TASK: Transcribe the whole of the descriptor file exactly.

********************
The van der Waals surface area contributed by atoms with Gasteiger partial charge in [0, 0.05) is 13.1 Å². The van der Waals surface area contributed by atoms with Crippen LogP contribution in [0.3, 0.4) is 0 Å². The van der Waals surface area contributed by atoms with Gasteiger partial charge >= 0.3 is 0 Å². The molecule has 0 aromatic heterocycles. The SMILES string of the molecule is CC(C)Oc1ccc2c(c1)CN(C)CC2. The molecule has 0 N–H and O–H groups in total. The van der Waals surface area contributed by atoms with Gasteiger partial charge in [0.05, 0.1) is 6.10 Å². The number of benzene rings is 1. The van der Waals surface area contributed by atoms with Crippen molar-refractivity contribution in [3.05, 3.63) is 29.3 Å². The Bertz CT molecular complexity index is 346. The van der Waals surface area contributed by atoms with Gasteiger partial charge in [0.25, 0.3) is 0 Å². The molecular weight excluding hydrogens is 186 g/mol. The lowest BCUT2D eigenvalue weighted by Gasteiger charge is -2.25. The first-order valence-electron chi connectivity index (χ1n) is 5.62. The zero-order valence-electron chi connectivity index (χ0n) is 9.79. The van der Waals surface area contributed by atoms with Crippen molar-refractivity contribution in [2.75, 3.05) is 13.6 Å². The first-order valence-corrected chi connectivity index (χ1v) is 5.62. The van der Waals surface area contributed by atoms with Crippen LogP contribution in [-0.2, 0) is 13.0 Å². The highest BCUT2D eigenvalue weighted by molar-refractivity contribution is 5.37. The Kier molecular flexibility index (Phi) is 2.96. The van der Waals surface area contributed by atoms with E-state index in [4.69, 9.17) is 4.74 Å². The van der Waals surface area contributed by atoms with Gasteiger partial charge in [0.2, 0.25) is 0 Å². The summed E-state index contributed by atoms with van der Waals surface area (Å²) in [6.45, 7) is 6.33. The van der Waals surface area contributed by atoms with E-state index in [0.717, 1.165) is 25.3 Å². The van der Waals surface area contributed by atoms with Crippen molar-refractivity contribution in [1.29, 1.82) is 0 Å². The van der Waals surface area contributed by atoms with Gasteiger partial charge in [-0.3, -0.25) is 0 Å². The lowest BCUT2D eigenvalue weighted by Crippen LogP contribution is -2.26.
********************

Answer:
The van der Waals surface area contributed by atoms with Gasteiger partial charge in [0, 0.05) is 13.1 Å². The van der Waals surface area contributed by atoms with Crippen LogP contribution in [0.3, 0.4) is 0 Å². The van der Waals surface area contributed by atoms with Gasteiger partial charge >= 0.3 is 0 Å². The molecule has 0 aromatic heterocycles. The SMILES string of the molecule is CC(C)Oc1ccc2c(c1)CN(C)CC2. The molecule has 0 N–H and O–H groups in total. The van der Waals surface area contributed by atoms with Gasteiger partial charge in [0.05, 0.1) is 6.10 Å². The number of benzene rings is 1. The van der Waals surface area contributed by atoms with Crippen molar-refractivity contribution in [3.05, 3.63) is 29.3 Å². The Bertz CT molecular complexity index is 346. The van der Waals surface area contributed by atoms with Gasteiger partial charge in [0.25, 0.3) is 0 Å². The molecular weight excluding hydrogens is 186 g/mol. The lowest BCUT2D eigenvalue weighted by Gasteiger charge is -2.25. The first-order valence-electron chi connectivity index (χ1n) is 5.62. The zero-order valence-electron chi connectivity index (χ0n) is 9.79. The van der Waals surface area contributed by atoms with Crippen molar-refractivity contribution in [2.75, 3.05) is 13.6 Å². The first-order valence-corrected chi connectivity index (χ1v) is 5.62. The van der Waals surface area contributed by atoms with Crippen LogP contribution in [-0.2, 0) is 13.0 Å². The highest BCUT2D eigenvalue weighted by molar-refractivity contribution is 5.37. The Kier molecular flexibility index (Phi) is 2.96. The van der Waals surface area contributed by atoms with E-state index in [4.69, 9.17) is 4.74 Å². The van der Waals surface area contributed by atoms with Gasteiger partial charge in [0.2, 0.25) is 0 Å². The summed E-state index contributed by atoms with van der Waals surface area (Å²) in [6.45, 7) is 6.33. The van der Waals surface area contributed by atoms with E-state index in [0.717, 1.165) is 25.3 Å². The van der Waals surface area contributed by atoms with Crippen molar-refractivity contribution in [1.29, 1.82) is 0 Å². The van der Waals surface area contributed by atoms with Gasteiger partial charge in [-0.3, -0.25) is 0 Å². The lowest BCUT2D eigenvalue weighted by Crippen LogP contribution is -2.26.